Development of small-molecule regulators of inflammatory signalling


Development of small-molecule regulators of inflammatory signalling

Wed, 12/12/2018 - 14:30 to 15:30


Urszula Luchowska

Interleukin-6 (IL-6) pro-inflammatory trans-signalling in vascular endothelial cells (VECs) is associated with the development and progression of atherosclerosis. The pro-inflammatory actions of IL-6 can be inhibited by induction of the suppressor of cytokine signalling 3 (SOCS-3) gene. SOCS3 gene is induced by the second messenger, cyclic AMP, which acts through the enzyme, exchange protein activated by cyclic AMP 1 (EPAC1). When activated by cyclic AMP, EPAC1 serves as a guanine nucleotide exchange factor for the small GTPases Rap1 and Rap2. Active Rap proteins then promote the production of the SOCS3 protein. The ability of EPAC1 to induce SOCS3 and reduce inflammation in VECs by suppressing IL-6 trans-signalling makes them very interesting future therapeutic targets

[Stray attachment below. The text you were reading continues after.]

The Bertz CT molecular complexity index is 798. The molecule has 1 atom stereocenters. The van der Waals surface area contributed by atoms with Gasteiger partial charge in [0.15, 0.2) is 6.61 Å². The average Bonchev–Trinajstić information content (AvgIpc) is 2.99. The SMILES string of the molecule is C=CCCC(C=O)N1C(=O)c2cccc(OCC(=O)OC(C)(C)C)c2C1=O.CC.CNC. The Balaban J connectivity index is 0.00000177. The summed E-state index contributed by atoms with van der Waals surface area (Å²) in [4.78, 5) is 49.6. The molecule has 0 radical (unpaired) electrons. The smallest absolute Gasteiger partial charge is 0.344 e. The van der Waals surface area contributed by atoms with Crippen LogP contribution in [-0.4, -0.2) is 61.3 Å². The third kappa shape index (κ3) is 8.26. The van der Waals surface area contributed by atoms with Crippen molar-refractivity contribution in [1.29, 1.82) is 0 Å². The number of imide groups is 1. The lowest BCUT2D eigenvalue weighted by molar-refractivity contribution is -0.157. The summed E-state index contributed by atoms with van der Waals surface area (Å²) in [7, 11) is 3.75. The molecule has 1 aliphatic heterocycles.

To further investigate this signalling pathway new molecular probes are needed. The only available EPAC1 agonists are cyclic AMP analogues, which have many disadvantages, including poor membrane permeability and metabolic stability. In 2017, the Yarwood group identified a novel, small-molecule non-cyclic AMP EPAC1 agonist, I942. We now want to address the lack of drug-like, isoform-selective EPAC1 agonists by synthesizing a range of I942 derivatives to obtain molecules with improved characteristics. My research is currently focused on developing methods for screening and characterizing I942 analogues.